MIAMI ART FAIR REVIEW
Art Basel in Miami Beach is firmly entrenched as one of the most sought-after and meticulously planned events on the American art world calendar... it's the year's biggest opportunity to connect with global buyers. The Guardian declared that the show is "the most prestigious art fair in the western hemisphere" and "the best by far" in the United States. The majority of exhibitors reported strong sales and many reported sold out booths, not only to private museums and institutions, but to esteemed VIPs and new collectors as well.
Here is a rundown of some of our favorite works.
Thomas Bayrle, Rhapsody in Pink, 2015,
acrylic digitalprint on canvas
A pioneer of German Pop Art, Thomas Bayrle is best known for his 'super-forms', large images composed of iterations of smaller cell-like images. Humorous, satirical, and often political, his paintings, sculptures, and digital images are commentaries on the systems of control and domination in a rapidly globalizing economy. Bayrle draws readily on his experience of Cold War Germany as a microcosm of broader power struggles. This piece is based loosely on a work by Caravaggio and is created out of small iPhone images.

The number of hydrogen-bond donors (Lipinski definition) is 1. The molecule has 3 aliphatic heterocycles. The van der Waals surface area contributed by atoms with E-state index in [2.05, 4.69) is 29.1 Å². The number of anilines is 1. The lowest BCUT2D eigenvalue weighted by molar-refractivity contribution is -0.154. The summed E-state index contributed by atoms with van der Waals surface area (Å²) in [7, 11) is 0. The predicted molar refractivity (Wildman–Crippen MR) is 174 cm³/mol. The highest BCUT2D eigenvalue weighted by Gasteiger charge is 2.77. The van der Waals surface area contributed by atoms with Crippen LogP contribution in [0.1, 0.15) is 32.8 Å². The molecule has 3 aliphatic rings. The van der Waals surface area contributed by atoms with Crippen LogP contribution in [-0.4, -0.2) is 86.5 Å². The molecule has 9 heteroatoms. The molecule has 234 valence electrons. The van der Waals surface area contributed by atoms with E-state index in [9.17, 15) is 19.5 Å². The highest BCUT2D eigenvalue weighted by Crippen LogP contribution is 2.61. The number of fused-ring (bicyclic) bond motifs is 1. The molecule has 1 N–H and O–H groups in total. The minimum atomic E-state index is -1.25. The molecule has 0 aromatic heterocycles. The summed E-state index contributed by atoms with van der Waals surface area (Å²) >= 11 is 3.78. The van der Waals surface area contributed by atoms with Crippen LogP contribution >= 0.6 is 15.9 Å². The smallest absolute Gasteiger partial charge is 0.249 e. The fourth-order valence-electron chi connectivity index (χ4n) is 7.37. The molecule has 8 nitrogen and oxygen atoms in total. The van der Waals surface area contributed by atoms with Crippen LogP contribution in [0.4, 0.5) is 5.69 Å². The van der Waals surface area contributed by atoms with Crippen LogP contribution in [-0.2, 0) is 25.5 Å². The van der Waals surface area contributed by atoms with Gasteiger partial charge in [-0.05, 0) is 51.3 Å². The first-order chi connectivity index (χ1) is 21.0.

Mickalene Thomas, Untitled (Futurist Brooch), 2015,
aluminum with aluminum leaf
Known for her photography and multi-media installations, Thomas is now exploring the world of sculpture. These designs are based on her mother's jewelry. They are digitally scanned and enlarged to monumental scale. With these works, she has moved away from sculptural elements that celebrate and memorialize an individual and is interested in cementing and transforming small objects into a new language for contemporary sculpture. It was important to Thomas to reproduce all of the minor imperfections of the originals, as these details create a certain intimacy between the larger works and their viewers. The sculptures make allusion to different artistic genres-futurism, high modernism and kitsch-and are grounded by their basis as found objects and by their alluring materiality, which calls up themes of commerce and desire.
Jacob Hashimoto, Ordinary Light, Gyroscopes and Possibilities, 2015,
oil on linen
Jacob's six new oil paintings are a departure from his signature 3-dimensional pieces, usually created from innumerable hand-painted and collaged rice paper and bamboo "kites." These typical visually striking works engross viewers through their organizational, geometric complexity, changing sight lines, and sheer beauty.